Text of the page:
U.S. will open land border with Canada, Mexico to vaccinated foreign travelers in early November

Melissa Nann Burke
The Detroit News

Washington — The United States will open its land borders with Canada and Mexico to fully vaccinated foreign travelers in early November, in conjunction with its planned change in rules for welcoming vaccinated international air travelers, federal officials said. 

The policy change, announced Wednesday by Homeland Security Secretary Alejandro Mayorkas, will mean reopening the Michigan border with Canada for the first time since March 2020 to those people traveling to the U.S. for non-essential reasons, such as to see friends and family or as tourists.

The revised policy comes after months of pressure from lawmakers, local officials and separated families on both sides of the border left frustrated by the seemingly never-ending border closure. Canada reopened its border to vaccinated U.S. travelers over two months ago.

"Strong vaccination rates in Canada made the continued border shutdown absurd and unjustifiable," said U.S. Rep. Brian Higgins, a Democrat and co-chair of the Northern Border Caucus, in welcoming the news.

“For months now we’ve heard from businesses that are suffering and families distraught over the separation imposed by the continued border shutdown. The sigh of relief coming from Northern Border communities following this announcement is so loud it can practically be heard on either end of the Peace Bridge."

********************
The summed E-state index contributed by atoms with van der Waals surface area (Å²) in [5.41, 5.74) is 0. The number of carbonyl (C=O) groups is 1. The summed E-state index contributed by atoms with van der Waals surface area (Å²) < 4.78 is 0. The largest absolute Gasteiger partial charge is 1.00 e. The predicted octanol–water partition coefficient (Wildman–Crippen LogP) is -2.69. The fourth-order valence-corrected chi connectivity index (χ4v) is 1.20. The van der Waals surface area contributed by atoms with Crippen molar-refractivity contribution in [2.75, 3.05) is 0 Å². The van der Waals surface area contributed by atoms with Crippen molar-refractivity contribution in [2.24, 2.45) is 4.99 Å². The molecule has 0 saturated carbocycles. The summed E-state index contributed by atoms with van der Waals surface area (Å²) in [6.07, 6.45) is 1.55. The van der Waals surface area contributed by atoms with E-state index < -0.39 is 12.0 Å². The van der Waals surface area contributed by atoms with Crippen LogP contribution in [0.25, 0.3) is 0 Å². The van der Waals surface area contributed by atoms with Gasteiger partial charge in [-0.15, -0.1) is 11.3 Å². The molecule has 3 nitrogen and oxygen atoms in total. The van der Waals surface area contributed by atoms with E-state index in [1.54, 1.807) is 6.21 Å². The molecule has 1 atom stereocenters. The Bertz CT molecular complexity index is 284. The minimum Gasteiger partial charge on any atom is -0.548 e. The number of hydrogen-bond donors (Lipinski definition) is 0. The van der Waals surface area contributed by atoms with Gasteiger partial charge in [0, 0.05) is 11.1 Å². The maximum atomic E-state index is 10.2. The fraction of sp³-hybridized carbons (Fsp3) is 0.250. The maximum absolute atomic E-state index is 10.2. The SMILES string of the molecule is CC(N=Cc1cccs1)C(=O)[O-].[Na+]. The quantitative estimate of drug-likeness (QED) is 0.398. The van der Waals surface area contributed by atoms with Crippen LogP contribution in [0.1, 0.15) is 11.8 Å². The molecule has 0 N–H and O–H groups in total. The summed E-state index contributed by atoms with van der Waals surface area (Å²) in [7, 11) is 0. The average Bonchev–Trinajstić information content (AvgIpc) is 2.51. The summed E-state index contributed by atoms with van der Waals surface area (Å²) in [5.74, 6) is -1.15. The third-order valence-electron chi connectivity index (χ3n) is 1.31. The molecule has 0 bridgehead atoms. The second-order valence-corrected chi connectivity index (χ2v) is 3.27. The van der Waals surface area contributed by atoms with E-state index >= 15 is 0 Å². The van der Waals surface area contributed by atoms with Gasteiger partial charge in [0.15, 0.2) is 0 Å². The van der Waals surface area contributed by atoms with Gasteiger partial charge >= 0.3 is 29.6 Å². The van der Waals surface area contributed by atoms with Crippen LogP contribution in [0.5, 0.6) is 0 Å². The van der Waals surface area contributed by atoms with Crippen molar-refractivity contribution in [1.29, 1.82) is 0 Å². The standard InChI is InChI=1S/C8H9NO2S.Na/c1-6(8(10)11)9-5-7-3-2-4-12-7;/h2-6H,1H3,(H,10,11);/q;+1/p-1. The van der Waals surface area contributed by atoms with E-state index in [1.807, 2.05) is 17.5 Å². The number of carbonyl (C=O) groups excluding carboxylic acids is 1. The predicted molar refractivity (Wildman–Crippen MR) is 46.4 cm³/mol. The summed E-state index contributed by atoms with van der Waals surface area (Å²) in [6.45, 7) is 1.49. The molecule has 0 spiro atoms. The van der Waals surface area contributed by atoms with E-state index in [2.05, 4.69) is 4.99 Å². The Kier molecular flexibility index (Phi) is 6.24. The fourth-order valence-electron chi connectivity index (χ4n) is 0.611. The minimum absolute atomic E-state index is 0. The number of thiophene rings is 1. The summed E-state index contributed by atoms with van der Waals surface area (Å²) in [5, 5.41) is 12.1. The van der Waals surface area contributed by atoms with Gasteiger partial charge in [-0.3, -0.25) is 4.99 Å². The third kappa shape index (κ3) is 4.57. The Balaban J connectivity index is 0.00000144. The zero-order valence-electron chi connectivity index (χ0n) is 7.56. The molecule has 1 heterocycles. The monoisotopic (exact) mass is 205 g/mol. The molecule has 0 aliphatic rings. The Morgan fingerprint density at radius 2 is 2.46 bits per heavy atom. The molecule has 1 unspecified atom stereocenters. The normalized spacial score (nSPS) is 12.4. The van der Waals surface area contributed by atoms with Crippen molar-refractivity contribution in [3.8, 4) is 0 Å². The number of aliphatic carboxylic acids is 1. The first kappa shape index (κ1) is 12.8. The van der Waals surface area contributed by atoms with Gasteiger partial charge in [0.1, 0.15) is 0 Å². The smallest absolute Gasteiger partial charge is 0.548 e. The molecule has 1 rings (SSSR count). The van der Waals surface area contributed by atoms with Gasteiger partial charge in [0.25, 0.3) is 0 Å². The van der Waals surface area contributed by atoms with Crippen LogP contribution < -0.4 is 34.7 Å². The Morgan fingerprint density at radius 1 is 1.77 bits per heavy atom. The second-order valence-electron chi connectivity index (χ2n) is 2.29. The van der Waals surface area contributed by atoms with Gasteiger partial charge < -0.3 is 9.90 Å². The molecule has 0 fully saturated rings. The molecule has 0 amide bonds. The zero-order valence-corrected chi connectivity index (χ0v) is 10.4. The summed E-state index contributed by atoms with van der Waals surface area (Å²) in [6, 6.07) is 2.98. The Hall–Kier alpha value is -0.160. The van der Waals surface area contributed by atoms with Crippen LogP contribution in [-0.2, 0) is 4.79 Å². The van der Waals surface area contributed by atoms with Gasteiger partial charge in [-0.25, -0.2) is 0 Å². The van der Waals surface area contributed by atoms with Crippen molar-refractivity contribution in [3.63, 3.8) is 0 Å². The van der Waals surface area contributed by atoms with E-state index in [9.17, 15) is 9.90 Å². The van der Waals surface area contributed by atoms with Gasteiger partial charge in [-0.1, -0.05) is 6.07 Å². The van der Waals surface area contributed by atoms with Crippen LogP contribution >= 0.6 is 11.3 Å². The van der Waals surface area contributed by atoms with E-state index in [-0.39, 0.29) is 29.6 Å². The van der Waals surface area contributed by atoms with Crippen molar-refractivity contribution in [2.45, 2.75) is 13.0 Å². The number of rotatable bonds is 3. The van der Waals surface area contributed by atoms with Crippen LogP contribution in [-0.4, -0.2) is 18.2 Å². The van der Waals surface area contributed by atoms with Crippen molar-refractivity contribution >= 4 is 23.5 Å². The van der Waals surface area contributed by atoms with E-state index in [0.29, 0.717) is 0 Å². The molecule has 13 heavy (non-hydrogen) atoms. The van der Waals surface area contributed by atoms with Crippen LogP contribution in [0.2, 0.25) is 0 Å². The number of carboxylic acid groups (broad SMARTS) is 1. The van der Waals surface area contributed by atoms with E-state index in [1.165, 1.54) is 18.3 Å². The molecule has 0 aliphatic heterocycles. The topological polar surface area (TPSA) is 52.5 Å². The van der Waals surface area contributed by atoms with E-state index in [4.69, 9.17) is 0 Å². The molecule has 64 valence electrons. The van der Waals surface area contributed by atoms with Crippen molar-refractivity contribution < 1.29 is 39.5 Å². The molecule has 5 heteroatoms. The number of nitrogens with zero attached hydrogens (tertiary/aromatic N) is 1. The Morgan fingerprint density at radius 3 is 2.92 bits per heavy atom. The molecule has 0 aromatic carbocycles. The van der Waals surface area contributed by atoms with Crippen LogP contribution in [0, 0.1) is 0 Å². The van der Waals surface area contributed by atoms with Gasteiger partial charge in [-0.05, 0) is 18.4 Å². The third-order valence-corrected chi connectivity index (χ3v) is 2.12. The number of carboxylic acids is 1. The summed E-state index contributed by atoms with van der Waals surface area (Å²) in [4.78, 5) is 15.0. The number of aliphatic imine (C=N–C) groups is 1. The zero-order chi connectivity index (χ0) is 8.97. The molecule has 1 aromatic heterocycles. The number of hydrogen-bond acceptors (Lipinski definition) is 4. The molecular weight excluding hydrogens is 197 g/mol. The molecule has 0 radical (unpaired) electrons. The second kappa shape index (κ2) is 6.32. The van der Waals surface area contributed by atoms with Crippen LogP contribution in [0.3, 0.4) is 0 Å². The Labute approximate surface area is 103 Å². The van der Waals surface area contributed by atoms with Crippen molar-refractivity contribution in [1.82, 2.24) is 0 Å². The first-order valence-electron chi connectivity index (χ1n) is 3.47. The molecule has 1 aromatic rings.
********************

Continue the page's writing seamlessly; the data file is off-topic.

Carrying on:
The change will take effect at a date to be determined in early November, at the same time the Biden administration begins allowing vaccinated foreign air travelers back into the country.

U.S. Rep. Bill Huizenga, a Holland Republican who co-chairs the Canada-United States Inter-Parliamentary Group, said the announcement was a step in the right direction but "it is not enough, and more needs to be done to ease travel."

“For over a year and a half, northern border communities and Canadian-American families have had to live with overly burdensome restrictions that divided them because of the Biden administration’s inability to stem the tide of people illegally entering the United States along our Southern border," Huizenga said in a statement.

He wants the administration to consider proof of a negative PCR test and those with natural immunity to be allowed to enter the United States next month, as well. 

"Both of these common sense measures would be an improvement over the free-for-all currently happening along our southern border on Joe Biden’s watch," Huizenga said.